For one, the Gen P has a markedly different timbre than the Gen G. While the Gen G has a very smooth timbre, markedly smoother than the 650, the Gen P's timbre is, in contrast, just a touch driver than the 650. It has more of the sound of a traditional, dynamic driver headphone, and as a result, it can sometimes sound more textured, more gravelly, and less "smoothed over". Additionally, the Gen P has a uniquely vibrant, flavorful tonality, with a bump in both the mid-bass and the middle to upper-mids that imparts a sense of immediacy and punch to the sound.

    Its lack of extreme frequency response dovetails nicely with this, leading to a sound with narrower bandwidth but increased intensity. Music sounds more visceral and "in-your-head", and mid-range instruments are presented in a more forward manner. However, because of the lack of top-end air and overall detail, they do seem to lack some refinement and nuance. It more than makes up for this, though, in its lack of homogenization: even compared to the Gen G, the Gen P seems to do better at presenting distinct mid-range timbres, and has a slightly more vibrant, energetic presentation.

    I think that the technicalities of this headphone are about up there with something like the Auteur, but it doesn't have the TotL dynamics, speed, and clarity of the Gen G. The biggest weakness of this headphone has to do simply, I think, with its lack of overall clarity and control: there is a very slight haze still overlaying the sound even on my lower impedance amp, and there is a bit of sloppiness in the handling of decay that the more proficient Gen G simply does not have. I think that in a fair market, this headphone would sell for somewhere around $1200, but it is instead going for $600. This is a great deal, though I think for most people, it will be worth going for the only slightly more expensive Gen G. Which one you go for should depend on three factors, I think:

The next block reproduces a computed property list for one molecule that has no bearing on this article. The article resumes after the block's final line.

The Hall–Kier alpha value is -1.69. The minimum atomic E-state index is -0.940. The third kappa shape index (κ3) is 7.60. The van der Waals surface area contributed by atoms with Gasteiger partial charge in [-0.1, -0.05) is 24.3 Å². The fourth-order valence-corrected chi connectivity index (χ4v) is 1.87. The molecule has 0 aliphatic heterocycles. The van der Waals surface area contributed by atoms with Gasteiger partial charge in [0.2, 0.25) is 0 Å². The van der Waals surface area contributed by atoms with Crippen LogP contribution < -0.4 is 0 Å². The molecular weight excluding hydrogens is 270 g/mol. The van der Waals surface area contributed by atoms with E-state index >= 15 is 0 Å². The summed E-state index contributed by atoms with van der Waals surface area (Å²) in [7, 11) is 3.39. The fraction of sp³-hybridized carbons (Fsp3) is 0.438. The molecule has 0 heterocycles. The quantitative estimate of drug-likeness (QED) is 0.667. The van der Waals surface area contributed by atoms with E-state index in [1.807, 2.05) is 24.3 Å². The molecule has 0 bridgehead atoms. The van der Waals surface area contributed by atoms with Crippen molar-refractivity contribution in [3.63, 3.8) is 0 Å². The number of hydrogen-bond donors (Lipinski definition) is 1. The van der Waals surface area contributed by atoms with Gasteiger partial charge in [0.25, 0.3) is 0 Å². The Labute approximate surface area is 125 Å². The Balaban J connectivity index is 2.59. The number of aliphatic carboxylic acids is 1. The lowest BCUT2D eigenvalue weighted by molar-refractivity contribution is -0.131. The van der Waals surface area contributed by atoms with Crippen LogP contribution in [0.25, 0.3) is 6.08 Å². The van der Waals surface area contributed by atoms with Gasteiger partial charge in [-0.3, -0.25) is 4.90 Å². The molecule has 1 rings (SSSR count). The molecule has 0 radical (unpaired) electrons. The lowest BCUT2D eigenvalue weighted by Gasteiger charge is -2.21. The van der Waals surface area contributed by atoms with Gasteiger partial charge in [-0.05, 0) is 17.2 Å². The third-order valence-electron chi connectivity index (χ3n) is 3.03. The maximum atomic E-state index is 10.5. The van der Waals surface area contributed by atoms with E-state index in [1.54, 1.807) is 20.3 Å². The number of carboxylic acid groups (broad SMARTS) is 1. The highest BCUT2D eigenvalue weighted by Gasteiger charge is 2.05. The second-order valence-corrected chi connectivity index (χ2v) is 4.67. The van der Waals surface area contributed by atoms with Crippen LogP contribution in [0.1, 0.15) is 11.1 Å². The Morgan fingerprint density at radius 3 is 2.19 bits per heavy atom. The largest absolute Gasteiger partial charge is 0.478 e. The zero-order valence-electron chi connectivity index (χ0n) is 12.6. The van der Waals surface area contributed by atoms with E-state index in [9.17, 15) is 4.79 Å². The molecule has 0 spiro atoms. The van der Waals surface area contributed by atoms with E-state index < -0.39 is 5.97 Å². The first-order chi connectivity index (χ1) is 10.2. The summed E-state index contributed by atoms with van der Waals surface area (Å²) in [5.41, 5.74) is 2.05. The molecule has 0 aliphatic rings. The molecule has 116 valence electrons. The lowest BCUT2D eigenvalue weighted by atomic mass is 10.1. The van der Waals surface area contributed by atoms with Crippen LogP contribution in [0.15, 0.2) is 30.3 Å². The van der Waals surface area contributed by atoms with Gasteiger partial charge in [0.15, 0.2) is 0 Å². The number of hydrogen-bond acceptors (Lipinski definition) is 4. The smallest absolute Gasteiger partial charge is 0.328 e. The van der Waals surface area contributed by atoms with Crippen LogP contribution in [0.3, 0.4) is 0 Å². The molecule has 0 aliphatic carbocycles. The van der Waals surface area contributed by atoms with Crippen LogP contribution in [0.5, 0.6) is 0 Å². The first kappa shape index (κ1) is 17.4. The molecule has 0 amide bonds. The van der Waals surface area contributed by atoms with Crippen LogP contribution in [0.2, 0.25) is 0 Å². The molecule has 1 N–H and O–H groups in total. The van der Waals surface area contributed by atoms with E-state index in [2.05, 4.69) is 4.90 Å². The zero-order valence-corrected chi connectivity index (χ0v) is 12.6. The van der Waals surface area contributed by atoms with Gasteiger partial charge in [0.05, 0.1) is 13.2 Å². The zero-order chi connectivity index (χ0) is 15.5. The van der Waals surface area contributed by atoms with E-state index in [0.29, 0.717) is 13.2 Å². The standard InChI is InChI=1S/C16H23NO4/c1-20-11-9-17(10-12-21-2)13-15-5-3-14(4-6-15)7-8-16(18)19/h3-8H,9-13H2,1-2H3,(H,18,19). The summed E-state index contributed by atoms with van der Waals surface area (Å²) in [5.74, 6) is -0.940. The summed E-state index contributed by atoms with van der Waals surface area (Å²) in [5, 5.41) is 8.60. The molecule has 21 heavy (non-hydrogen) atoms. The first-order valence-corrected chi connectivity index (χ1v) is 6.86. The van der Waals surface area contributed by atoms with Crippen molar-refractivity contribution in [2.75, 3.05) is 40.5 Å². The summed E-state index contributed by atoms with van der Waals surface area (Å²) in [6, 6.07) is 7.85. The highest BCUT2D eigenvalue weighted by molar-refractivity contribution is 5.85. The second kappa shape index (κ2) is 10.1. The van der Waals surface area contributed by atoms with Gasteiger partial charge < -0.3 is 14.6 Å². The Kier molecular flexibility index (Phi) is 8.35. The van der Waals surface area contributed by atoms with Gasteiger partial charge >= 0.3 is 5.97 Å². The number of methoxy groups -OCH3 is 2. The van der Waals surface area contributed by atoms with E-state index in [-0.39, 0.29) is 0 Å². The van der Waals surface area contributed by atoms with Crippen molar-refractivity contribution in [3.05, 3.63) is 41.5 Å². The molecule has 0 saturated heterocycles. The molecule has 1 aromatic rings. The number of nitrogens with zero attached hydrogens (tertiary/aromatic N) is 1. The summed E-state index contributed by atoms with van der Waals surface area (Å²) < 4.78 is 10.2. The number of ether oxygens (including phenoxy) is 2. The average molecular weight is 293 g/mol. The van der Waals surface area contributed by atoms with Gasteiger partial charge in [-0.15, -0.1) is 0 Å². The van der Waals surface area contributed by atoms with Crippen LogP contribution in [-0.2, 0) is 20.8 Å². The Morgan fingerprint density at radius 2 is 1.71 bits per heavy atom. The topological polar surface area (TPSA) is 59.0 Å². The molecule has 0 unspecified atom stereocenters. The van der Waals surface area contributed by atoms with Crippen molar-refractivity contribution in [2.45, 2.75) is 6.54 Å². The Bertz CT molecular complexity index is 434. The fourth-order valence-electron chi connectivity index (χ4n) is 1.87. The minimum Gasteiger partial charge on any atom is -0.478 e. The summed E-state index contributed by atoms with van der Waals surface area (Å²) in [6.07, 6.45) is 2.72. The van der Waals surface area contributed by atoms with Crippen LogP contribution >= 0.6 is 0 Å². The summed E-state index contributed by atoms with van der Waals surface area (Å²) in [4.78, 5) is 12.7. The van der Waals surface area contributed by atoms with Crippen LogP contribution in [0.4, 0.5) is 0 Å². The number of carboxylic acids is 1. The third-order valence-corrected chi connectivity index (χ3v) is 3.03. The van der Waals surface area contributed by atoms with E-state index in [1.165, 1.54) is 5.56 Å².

1. The Quality of your Chain. Gen P sounds much better on modest rigs. While the Gen G takes an excellent, higher output impedance amplifier to really "Scale up", the Gen P sounds pretty damn good out of the headphone out of my macbook air. I attribute this to its lower impedance.

    2. The Output impedance of your amp. If your amp has an output impedance above 1-2, go for the Gen G. Gen P does not sound good on higher impedance amps.

    2. Your desire for TotL technicalities and the other differences between the two headphones. If the Gen P sounds more appealing to you, find an amp that suits it. I think that a Jotunheim 2, Gen P, and Geshelli dac combo would be a combo that punches well above its price point and will likely get you to around 80-90% of Gen G + an expensive tube amp.
     
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  6. E_Schaaf

    E_Schaaf MOT: E.T.A Headphones

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    This is how I think of GenP: if the HD600 is a snare drum, GenP is a floor tom. Big floor tom's got less grain and texture up top, but nice sustain and body with a lower focus in the FR (midbass boost a little lower, upper mid push slightly lower too compared to a 600 series) and a good bit cleaner in the bottom half. I find the timbre between GenP and HD600 more alike than GenG and HD600 for example.

    GenP sounds more like my speaker rig than GenG, which is more linear and extended and a bit more 'serious'.